BY Meredith Flory
Keeping children quiet and entertained while traveling can seem like a daunting task. But what if we approach the time it takes to get to our destination as time available to learn with our children? Thinking creatively about how to best use your child’s undivided attention when they’re buckled in might help us enjoy the journey more.
Just as adults might pick reads that seem more leisurely on vacation, students can get the benefit of reading while focusing on activities that seem more fun than work. Melissa Watson, Teacher Librarian at Stevens Creek Elementary School discussed motivating summer reading with me: “Usually kids that ‘hate’ reading have not experienced true engagement with a book. The kind of engagement where you just can’t put it down. So, the key is finding a book that is highly interesting to the child,” she says. “Parents also need to remember that their children may not like the same titles or style of books that they themselves enjoyed as a child and should not be critical of a child’s book selection.” If a child is drawn to a graphic novel, parents often call them comic books, it is okay. There are some very wonderful graphic novels out there and yes, they do have a story line and often teach great life lessons.
The following activities are suggestions from real moms and educators, and are grouped by reading level to help you find appropriate ones for your child. However, some are appropriate for multiple ages and reading levels.
Children that are not yet reading on their own are often young enough that they need to be kept busy while traveling with activities that can help lay a foundation for reading.
Busy Bags: Ruchi O’Connor, a local mom originally from Australia, has a lot of experience flying with small children. Busy bags occupy her boys and are “good for airline travel when you need to pack light”. On a recent trip her 3-year-old played independently with a bag of cut-up felt pieces, making pictures and working on shapes and colors. Busy bags can be made using simple items like pipe cleaners or lacing cards placed in a reusable pouch or freezer bag.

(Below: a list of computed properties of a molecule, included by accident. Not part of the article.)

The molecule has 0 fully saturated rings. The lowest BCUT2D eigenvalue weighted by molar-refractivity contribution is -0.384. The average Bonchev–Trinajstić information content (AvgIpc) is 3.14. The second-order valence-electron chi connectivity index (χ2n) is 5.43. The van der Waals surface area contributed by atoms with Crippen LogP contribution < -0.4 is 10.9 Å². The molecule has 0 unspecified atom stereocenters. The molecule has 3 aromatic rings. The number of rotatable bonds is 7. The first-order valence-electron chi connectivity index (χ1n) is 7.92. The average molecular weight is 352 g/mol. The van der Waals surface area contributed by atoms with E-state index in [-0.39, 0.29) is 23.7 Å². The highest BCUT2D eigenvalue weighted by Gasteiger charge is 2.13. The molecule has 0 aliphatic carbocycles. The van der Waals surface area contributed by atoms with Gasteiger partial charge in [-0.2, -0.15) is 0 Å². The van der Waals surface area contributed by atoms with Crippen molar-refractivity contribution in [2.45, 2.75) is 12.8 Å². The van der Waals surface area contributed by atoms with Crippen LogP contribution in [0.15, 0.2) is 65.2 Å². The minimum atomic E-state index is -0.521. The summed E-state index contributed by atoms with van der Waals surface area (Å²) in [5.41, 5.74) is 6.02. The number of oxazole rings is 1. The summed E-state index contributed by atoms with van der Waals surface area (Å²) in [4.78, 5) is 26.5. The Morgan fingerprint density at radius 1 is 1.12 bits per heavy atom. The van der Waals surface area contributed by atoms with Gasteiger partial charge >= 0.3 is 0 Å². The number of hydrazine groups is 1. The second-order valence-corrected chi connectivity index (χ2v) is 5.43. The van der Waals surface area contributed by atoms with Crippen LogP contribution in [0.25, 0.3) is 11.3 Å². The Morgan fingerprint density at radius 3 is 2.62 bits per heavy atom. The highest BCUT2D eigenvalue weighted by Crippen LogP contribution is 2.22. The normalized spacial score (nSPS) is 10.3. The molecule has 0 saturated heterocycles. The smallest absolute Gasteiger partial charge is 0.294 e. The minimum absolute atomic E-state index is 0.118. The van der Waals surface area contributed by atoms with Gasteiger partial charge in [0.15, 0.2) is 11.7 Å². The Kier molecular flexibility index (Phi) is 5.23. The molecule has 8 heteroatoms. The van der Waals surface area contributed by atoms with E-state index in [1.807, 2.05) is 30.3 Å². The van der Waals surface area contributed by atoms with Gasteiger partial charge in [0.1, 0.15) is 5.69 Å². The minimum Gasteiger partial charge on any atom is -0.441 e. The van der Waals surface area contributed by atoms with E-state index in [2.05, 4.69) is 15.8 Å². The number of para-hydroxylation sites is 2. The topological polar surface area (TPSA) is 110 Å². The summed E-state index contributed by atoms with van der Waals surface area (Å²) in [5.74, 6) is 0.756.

Sticker Books: Local stay-at-home-mom Lauren Shoemaker purchases sticker books for her two children when they travel. She explains, “There are a million different kinds and it has the shape of the character (or whatever goes there) and the description.” Children match stickers from one page onto a corresponding activity, teaching sorting and matching.
Toddler Apps: Augusta mom Heather Letourneau shared that her family uses the apps available through ABCmouse.com, a subscription service with activities that you can use on any device through your account. Additionally, Reading Rainbow, Sesame Street and a variety of other educational organizations have apps available. It’s important to consider age-appropriate limits on screentime, and noise-control headphones for little ones, but as a special treat, apps can be great for a plane. On a flight to Seattle, we used a Little Critter read-along app about going on vacation to keep our toddler engaged.
Emergent and Early Readers
Students who need shorter texts and occasional assistance may enjoy reading new books silently or aloud on a long trip.